Health and Safety ReportVolume 12, Issue 4

On Topic

How to Make Safety a Habit in Your Workplaceprint this article

North American Occupational Safety and Health (NAOSH) Week, May 4-10, is a time in which attention turns to the importance of preventing injury and illness in the workplace, at home and in the community. With the theme of Make Safety a Habit, organizations all over North America are planning their activities.

If you are looking for ideas on how to celebrate health and safety at your workplace, CCOHS has a few suggestions: participate in a Steps for Life Walk in your community; watch the new free webinar Healthy Workplaces: A Team Effort; listen to podcasts for safe work tips; download and display posters to promote health and safety messages; and vote for the fan favourite in the It's Your Job Video Contest.

WEBINAR

Healthy Workplaces: A Team Effort - free webinar

Thinking about starting a healthy workplace team at your workplace? This webinar is for you. Join Laurie Tirone as she recounts the development of the Healthy Workplace Team here at CCOHS. What began as simply posting information to a bulletin board has blossomed into a year-round team effort that follows the four avenues of influence for a healthy workplace: physical work environment, personal health resources in the workplace, the psychosocial work environment, and community involvement. Learn how this initiative gained momentum - management support is key - and get some practical tips and ideas to help jump-start your own healthy workplace plans.

Presenter: Laurie Tirone, Senior Account Manager and leader of the Healthy Workplace Team, CCOHS


Date: Wednesday, May 7, 2014

Time: 1:00 pm - 1:30 pm EDT

Length: 30 minutes

Register for the webinar.




PODCASTS

Roadside Safety

Mark Ordeman, Manager of Transportation at WorksafeBC discusses the safety hazards faced each day by those who work on or near roads including emergency responders, construction workers, utility workers and tow truck drivers.


The podcast runs 5:13 minutes. Listen to the podcast now.

Tips for a Job Safety Analysis

CCOHS covers the basic steps to conducting a job safety analysis.

Length: 3:49 minutes Listen to the podcast on demand.




It's Your Job Video Contest - Vote for the fan favourite

A selection of the top videos from each province and territory will be posted on a YouTube video contest channel from Sunday May 4 to Monday May 12, 2014, where Canadian viewers can vote for their favourite video. The video that receives the most votes will receive an additional $1,000 prize.

Vote for your favourite video when voting opens May 4th.




About NAOSH Week

NAOSH Week strives to focus the attention of employers, employees, the general public, and all workplace safety and health partners on the importance of preventing injury and illness in the workplace, at home and in the community.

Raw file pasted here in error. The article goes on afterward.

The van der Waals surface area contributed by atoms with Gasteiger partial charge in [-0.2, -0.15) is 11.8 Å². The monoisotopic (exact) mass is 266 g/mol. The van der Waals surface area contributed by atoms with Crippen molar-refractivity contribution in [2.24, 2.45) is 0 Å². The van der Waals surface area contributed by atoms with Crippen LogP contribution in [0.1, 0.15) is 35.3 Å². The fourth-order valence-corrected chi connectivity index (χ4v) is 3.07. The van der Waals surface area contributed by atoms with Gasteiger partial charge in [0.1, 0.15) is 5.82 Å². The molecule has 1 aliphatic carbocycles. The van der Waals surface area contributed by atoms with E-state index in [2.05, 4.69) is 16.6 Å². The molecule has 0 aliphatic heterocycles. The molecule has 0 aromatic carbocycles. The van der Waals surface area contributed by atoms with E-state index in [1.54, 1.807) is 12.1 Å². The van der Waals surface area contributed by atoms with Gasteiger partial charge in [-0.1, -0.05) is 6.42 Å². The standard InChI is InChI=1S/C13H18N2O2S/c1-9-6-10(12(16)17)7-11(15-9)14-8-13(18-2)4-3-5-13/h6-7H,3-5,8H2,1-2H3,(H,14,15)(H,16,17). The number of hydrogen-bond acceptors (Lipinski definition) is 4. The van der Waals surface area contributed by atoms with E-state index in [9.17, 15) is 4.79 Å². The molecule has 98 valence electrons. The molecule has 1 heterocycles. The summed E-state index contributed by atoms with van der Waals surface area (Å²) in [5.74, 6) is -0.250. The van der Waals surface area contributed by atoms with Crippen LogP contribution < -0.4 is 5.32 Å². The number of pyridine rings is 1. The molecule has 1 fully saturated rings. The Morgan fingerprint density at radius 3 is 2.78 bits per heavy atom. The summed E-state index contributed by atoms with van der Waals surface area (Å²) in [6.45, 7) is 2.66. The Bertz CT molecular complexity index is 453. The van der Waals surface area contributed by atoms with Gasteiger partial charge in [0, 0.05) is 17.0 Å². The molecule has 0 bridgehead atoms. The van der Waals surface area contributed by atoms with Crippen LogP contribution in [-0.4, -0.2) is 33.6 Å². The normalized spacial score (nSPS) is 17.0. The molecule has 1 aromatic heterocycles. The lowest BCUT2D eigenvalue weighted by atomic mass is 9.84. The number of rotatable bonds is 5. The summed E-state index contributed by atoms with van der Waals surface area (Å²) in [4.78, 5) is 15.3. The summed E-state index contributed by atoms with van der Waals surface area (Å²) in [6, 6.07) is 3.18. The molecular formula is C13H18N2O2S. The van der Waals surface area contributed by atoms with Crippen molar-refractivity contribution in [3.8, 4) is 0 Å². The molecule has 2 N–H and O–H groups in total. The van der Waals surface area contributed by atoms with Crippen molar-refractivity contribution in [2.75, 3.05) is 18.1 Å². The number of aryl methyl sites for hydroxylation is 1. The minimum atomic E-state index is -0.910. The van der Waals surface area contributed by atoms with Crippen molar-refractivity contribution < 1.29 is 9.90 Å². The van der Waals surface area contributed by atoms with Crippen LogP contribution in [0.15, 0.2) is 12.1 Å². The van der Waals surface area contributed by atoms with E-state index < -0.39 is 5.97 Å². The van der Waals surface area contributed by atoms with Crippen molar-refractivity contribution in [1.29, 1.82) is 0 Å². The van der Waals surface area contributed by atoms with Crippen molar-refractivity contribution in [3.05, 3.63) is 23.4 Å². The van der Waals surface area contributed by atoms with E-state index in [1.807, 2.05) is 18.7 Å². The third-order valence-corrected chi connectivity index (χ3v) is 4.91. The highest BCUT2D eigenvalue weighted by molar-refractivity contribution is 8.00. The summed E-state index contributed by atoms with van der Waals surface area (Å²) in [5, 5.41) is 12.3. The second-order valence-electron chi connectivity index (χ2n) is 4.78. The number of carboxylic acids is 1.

NAOSH Week is led by the Canadian Society of Safety Engineering (CSSE) in partnership with the Canadian Centre for Occupational Health and Safety (CCOHS), and Labour Program, Human Resources and Skills Development Canada (HRSDC). NAOSH Week continues to be a truly continent-wide event, celebrated in Canada, along with North American partners in the United States and Mexico.

For more ideas and information about NAOSH Week, visit the website.


Choose from a list of recorded webinars for your own event.

Find a complete list of all CCOHS podcasts.


Download posters to promote important messages.


Find a Steps for Life Walk, in support of families of workplace tragedies, in your community.

Tips & Tools

Sleep Apneaprint this article

Most would agree that a good night's sleep makes us feel more alert, energetic, and better able to function. But what happens without it? Just ask anyone who suffers from sleep apnea, a disorder that intermittently stops your breathing during the night and prevents a good sleep.

This potentially life-threatening condition often goes unrecognized and undiagnosed. Sleepiness, the most common symptom of sleep apnea, affects your ability to function effectively at home, at work and in the community. It also poses several risks to your health and safety, and that of others.

Risk factors for sleep apnea

Obstructive Sleep Apnea (OSA) is a breathing-related sleep disorder that causes brief interruptions of breathing during sleep. Soft tissue in the back of the throat briefly collapses, closing off the airway. This blockage may be caused by relaxed throat muscles, a narrow airway, a large tongue or extra fatty tissue in the throat. These pauses in breathing can last from 10 to 30 seconds and occur up to 400 times per night. With each pause in breathing, the brain automatically prompts the sleeper to resume breathing. These sleep disruptions result in a disjointed, poor quality sleep.

Obesity is a major risk factor for sleep apnea, therefore effective weight management is one of the best ways to prevent the disorder. Sleep apnea has also been associated with certain jobs that involve interruptions in sleep patterns. Research studies also suggest that commercial motor vehicle operators have a higher prevalence of OSA than the general population.

Other risk factors include a family history of sleep apnea, smoking and alcohol use, and being 40 or older. Having a small upper airway, recessed chin, small jaw, large overbite or large neck may also be linked to sleep apnea.